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Discussion Starter · #1 ·
I am near to purchasing a bike and would like to have some more knowledge and suggestions about the ones that I am considering. Price range= $300-450. Names=Bianchi-raleigh-trek-giant-various others. 7005 aluminum vs. 6006? aluminum. Front suspenion versus no front suspencion. I would use the bike for alternate transportation and recreation as well as fitness. I am 62 and retiring. I would like to bike to the local tennis courts to get exercise=1-5 miles one way and occasionally would like to bike a total of around 20+ miles just for the fun of it. I definely want a comfort bike -- not a racing bike (comfortable jell seats and higher handle bars ect. 8 speed vs. 24 speed.
Any input would be appreciated.
 

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No front suspension

If you will be riding on decently paved roads or even gravel I strongly recommend that you don't get a front suspension. The front suspension absorbs and dissipates energy every time you pedal--some of your work goes into bouncing the shock absorbers up and down instead of propelling the bike forward.

My wife road a Trek Multitrack 720 hybrid with no front suspension for 6 years, then she "upgraded" to a Cannondale Comfort 400 with a front suspension. She constantly complained that it felt like she had flat tires. She's now on a touring bike without front shocks and is happy again. The bike is lighter and faster.

It may be a little difficult to find a comfort bike or hybrid without shocks. The marketers have created a perception that they are a desirable feature.
 

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Discussion Starter · #3 ·
Thanks for the tip. I just got back from trying 4 bikes-- 2 giant(one with and one without a front suspension) and 2 bianchi ( same ). I liked the Bianchi with front suspension, although the giant which was about 1/2 the price of the Bianchi was close. I thought about this point, but I know there are others that I have not considered. I think I will just keep trying them and consider only the ones without the supension in front.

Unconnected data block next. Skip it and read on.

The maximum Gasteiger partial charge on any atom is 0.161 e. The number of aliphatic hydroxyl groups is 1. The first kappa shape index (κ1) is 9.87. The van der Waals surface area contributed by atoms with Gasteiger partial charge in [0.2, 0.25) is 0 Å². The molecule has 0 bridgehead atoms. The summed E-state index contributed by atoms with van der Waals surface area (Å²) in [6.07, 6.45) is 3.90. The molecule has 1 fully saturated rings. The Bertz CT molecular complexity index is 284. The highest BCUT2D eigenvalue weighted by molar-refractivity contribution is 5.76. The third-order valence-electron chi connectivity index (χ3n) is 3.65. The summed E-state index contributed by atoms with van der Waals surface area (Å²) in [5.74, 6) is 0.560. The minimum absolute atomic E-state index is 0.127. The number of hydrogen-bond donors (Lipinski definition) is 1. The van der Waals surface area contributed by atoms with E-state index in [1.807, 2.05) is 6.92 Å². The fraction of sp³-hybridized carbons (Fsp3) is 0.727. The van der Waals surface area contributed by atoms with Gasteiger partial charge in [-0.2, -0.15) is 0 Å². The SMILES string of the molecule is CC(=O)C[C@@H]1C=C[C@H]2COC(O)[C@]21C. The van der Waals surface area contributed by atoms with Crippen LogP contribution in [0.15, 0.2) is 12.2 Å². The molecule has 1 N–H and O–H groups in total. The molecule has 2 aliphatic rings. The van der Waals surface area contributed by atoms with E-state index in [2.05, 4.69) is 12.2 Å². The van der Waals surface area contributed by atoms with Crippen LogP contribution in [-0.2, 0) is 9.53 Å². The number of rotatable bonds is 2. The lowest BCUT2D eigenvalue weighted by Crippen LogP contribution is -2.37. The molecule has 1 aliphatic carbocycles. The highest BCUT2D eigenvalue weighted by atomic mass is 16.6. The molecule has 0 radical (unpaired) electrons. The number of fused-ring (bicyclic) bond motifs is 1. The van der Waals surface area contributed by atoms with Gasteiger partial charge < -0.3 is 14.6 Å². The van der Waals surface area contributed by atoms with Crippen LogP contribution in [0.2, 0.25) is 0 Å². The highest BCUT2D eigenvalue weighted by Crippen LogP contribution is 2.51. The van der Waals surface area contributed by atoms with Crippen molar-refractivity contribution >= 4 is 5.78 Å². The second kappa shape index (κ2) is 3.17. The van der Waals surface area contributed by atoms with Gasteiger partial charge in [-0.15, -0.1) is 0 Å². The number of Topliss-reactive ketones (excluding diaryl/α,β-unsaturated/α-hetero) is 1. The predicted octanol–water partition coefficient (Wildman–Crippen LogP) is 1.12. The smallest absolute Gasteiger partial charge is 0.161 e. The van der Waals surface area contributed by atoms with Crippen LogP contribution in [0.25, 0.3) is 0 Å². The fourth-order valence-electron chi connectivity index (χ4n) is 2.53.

Thanks again, and good biking to you.
 

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Some front suspensions can be "locked out." Just a flip of a switch and you have a non-suspension bike. You can always turn it back on whenever you want to. Of course, the suspension fork will add weight and bulk but if your area is relatively flat, it might not bother you.
 

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Another suggestion or two...

I'm about your age, though I've been serious about cycling for several years, and I think your idea is sound--bikes, even beginner and "non-cool" bikes, are fun and very efficient transportation for the distance you mention. I wouldn't think suspension would be a significant advantage in the conditions you describe, but it wouldn't be much of a drawback, either, so I wouldn't make that a major criterion either way. The higher bars are a good idea, but personally, I don't like the high-risers I see on comfort bikes around town. About the same height as the saddle, maybe an inch or two higher, is plenty. Reaching above that makes my arms tired and disturbs my balance, though that may be because I'm used to lower ones. You might try a ride on a hybrid bike, though--with flat bars and fattish tires (which can be run at lower pressures and give you some of the function of suspension), you may find that suits you.
Finally, don't be lulled into buying a big, puffy seat. They feel great in the shop, but after a very few miles, they lose their allure. If you start having butt problems, think LESS padding, not more, and perhaps something a bit narrower than the loveseats on comfort bikes.
 
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